Parkland shooting: Jury begins deliberations on sentencing

A jury has begun deliberations on the fate of the gunman responsible for a 2018 school shooting in Parkland, Florida.

Nikolas Cruz, 24, had pleaded guilty in October last year to 17 counts of murder and attempted murder.

The jury will decide whether the gunman should be sentenced to death or life in prison without parole.

The case is the deadliest mass shooting to reach a jury trial in the US.

Broward County Circuit Judge Elizabeth Scherer delivered instructions to the jury on Wednesday morning before they were sequestered for deliberations. Survivors of the shooting were also in the court room.


“It is now your duty to make a decision as to the appropriate sentence that should be imposed on Nikolas Jacob Cruz”, Judge Scherer told the 12 jurors, emphasizing that “a human life is at stake”.


During the trial, which began in July, prosecutors argued the gunman planned a “systematic massacre” of 14 students and three staff members at Parkland, and that he should be sentenced to death.

They said he had conducted research online prior to the attack and posted online comments in which he vowed to show “no mercy”.

“What he wanted to do, what his plan was, and what he did, was to murder children at school and their caretakers,” assistant state attorney Michael Satz said.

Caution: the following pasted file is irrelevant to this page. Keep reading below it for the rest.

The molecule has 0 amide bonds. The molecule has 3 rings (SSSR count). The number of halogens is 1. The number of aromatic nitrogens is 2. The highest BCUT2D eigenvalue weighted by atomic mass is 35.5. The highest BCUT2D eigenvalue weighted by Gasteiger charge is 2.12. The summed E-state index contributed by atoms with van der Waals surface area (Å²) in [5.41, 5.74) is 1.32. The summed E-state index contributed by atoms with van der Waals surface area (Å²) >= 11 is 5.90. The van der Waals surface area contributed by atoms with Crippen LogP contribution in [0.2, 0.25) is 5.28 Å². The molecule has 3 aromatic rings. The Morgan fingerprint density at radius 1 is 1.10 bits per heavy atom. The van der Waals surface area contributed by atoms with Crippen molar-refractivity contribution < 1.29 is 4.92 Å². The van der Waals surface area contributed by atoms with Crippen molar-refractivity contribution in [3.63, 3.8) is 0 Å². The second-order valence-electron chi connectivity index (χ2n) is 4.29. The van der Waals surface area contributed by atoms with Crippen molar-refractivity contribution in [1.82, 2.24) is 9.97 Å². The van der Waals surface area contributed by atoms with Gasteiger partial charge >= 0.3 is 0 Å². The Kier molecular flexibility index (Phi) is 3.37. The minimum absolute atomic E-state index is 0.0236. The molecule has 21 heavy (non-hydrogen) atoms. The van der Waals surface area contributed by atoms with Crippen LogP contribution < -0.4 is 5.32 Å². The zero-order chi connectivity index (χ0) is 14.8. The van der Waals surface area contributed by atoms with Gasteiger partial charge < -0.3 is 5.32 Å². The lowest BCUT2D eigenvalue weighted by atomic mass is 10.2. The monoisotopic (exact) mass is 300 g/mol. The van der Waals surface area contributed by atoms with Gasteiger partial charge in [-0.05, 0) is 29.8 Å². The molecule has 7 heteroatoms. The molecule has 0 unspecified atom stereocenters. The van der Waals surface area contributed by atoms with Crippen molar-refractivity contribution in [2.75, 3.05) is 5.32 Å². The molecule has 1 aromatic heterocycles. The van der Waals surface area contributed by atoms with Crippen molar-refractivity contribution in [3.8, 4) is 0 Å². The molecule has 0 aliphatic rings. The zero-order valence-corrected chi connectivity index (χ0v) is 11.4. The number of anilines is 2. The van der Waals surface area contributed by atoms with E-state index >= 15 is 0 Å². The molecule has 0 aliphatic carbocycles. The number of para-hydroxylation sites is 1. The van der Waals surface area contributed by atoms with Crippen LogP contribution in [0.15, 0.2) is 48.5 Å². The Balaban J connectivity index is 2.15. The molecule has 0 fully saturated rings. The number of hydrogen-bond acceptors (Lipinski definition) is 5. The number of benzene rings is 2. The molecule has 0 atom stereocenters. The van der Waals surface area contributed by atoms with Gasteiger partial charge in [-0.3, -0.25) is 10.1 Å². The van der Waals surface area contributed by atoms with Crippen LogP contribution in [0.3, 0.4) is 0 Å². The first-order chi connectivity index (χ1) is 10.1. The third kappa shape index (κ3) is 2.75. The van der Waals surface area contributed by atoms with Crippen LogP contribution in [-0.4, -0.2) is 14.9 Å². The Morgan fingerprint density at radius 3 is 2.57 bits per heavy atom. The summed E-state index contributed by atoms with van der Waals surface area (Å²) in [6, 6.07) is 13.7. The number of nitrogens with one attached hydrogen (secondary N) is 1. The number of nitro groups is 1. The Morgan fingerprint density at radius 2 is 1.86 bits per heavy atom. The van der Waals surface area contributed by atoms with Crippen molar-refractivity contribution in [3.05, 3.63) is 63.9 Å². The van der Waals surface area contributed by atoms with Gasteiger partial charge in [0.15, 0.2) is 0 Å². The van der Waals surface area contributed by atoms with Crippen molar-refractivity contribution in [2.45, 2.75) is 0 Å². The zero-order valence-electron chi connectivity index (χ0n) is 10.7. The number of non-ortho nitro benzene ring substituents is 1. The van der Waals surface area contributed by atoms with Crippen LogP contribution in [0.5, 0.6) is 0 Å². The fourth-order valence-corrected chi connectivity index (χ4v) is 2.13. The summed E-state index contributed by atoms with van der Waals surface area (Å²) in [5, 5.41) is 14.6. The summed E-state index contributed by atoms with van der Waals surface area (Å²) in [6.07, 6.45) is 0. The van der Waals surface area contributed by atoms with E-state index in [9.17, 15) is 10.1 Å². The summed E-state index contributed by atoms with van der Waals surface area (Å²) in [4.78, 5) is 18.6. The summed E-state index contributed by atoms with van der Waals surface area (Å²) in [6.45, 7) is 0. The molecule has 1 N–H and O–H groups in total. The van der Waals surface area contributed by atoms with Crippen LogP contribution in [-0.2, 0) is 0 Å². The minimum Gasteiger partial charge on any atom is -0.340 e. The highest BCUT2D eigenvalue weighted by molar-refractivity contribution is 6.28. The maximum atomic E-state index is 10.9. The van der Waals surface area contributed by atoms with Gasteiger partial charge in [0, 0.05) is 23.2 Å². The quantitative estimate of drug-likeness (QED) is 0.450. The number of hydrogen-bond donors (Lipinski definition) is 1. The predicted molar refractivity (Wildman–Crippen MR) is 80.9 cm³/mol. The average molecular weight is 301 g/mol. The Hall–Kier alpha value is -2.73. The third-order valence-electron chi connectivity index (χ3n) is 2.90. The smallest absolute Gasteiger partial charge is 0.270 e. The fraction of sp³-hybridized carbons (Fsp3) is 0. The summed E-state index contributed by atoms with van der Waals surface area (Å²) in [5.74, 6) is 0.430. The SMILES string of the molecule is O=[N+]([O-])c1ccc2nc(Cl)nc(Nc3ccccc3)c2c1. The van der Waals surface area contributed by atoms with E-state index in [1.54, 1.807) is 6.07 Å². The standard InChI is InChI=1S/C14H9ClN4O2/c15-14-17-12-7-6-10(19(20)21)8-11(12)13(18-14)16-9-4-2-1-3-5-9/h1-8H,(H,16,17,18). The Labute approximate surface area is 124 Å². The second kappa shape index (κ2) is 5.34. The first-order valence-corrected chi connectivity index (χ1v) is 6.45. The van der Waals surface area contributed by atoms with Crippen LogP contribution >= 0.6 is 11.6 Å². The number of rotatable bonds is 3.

Cruz’s defence lawyer Melisa McNeill has argued that he is a troubled man who had been affected by his mother’s alcohol and substance abuse.

McNeill added a death sentence “would change nothing” and would “not bring back” the victims.

The court also heard victim impact statements from families of those who were killed.

The death penalty exists in 27 US states, including Florida. The annual number of executions in the US, however, has fallen over the decades, from 98 executions in 1999 to just 11 in 2021.

Under Florida state law, prosecutors can seek the death penalty in cases when the accused has been convicted of first-degree murder with aggravating factors – murders that are “especially heinous, atrocious or cruel”, creating “a risk of death to many persons” and “cold, calculated” murders that were premeditated.

In most US criminal cases, a jury decides culpability and the judge decides on the punishment. In this case, however, the jury will decide how Cruz is sentenced.

The jury’s seven men and five women must agree unanimously to recommend the death penalty.

The last person to be executed in Florida was 57-year-old Gary Ray Bowles in 2019, who was put to death for the murder of six men in 1994.

Source: BBC

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